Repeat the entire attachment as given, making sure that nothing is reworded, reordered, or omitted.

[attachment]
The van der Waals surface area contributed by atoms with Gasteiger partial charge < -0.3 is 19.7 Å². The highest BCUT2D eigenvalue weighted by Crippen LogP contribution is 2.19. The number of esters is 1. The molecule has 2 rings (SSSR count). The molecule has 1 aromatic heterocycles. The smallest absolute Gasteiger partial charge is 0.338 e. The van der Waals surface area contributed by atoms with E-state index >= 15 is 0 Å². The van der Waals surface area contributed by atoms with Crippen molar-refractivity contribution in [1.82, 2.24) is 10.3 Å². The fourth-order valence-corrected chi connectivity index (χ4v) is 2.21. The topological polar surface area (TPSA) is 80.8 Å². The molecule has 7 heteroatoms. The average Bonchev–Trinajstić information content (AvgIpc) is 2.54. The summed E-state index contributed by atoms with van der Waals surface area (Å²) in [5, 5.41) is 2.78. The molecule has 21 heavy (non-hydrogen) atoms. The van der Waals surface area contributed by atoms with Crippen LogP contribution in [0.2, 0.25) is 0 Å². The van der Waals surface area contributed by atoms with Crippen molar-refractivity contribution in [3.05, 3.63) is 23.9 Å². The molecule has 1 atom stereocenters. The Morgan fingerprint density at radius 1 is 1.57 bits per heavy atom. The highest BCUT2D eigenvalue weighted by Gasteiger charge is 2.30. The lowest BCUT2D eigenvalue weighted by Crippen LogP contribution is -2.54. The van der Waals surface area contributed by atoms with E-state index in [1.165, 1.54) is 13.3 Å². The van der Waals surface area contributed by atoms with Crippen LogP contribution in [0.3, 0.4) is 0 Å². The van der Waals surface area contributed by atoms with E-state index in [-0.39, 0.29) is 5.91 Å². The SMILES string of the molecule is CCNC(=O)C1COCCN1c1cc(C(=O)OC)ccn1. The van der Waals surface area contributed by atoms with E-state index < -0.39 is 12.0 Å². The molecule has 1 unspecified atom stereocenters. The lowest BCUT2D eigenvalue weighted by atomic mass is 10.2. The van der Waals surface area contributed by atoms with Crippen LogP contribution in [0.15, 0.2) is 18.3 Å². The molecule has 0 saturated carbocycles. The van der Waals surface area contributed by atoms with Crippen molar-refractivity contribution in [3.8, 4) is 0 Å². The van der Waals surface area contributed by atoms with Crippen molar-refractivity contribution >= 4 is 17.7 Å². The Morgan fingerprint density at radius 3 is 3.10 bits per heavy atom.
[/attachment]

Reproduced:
The van der Waals surface area contributed by atoms with Gasteiger partial charge < -0.3 is 19.7 Å². The highest BCUT2D eigenvalue weighted by Crippen LogP contribution is 2.19. The number of esters is 1. The molecule has 2 rings (SSSR count). The molecule has 1 aromatic heterocycles. The smallest absolute Gasteiger partial charge is 0.338 e. The van der Waals surface area contributed by atoms with E-state index >= 15 is 0 Å². The van der Waals surface area contributed by atoms with Crippen molar-refractivity contribution in [1.82, 2.24) is 10.3 Å². The fourth-order valence-corrected chi connectivity index (χ4v) is 2.21. The topological polar surface area (TPSA) is 80.8 Å². The molecule has 7 heteroatoms. The average Bonchev–Trinajstić information content (AvgIpc) is 2.54. The summed E-state index contributed by atoms with van der Waals surface area (Å²) in [5, 5.41) is 2.78. The molecule has 21 heavy (non-hydrogen) atoms. The van der Waals surface area contributed by atoms with Crippen LogP contribution in [0.2, 0.25) is 0 Å². The van der Waals surface area contributed by atoms with Crippen molar-refractivity contribution in [3.05, 3.63) is 23.9 Å². The molecule has 1 atom stereocenters. The Morgan fingerprint density at radius 1 is 1.57 bits per heavy atom. The highest BCUT2D eigenvalue weighted by Gasteiger charge is 2.30. The lowest BCUT2D eigenvalue weighted by Crippen LogP contribution is -2.54. The van der Waals surface area contributed by atoms with E-state index in [1.165, 1.54) is 13.3 Å². The van der Waals surface area contributed by atoms with Crippen LogP contribution in [0.3, 0.4) is 0 Å². The van der Waals surface area contributed by atoms with E-state index in [-0.39, 0.29) is 5.91 Å². The SMILES string of the molecule is CCNC(=O)C1COCCN1c1cc(C(=O)OC)ccn1. The van der Waals surface area contributed by atoms with E-state index < -0.39 is 12.0 Å². The molecule has 1 unspecified atom stereocenters. The lowest BCUT2D eigenvalue weighted by atomic mass is 10.2. The van der Waals surface area contributed by atoms with Crippen LogP contribution in [0.15, 0.2) is 18.3 Å². The molecule has 0 saturated carbocycles. The van der Waals surface area contributed by atoms with Crippen molar-refractivity contribution in [3.8, 4) is 0 Å². The van der Waals surface area contributed by atoms with Crippen molar-refractivity contribution >= 4 is 17.7 Å². The Morgan fingerprint density at radius 3 is 3.10 bits per heavy atom.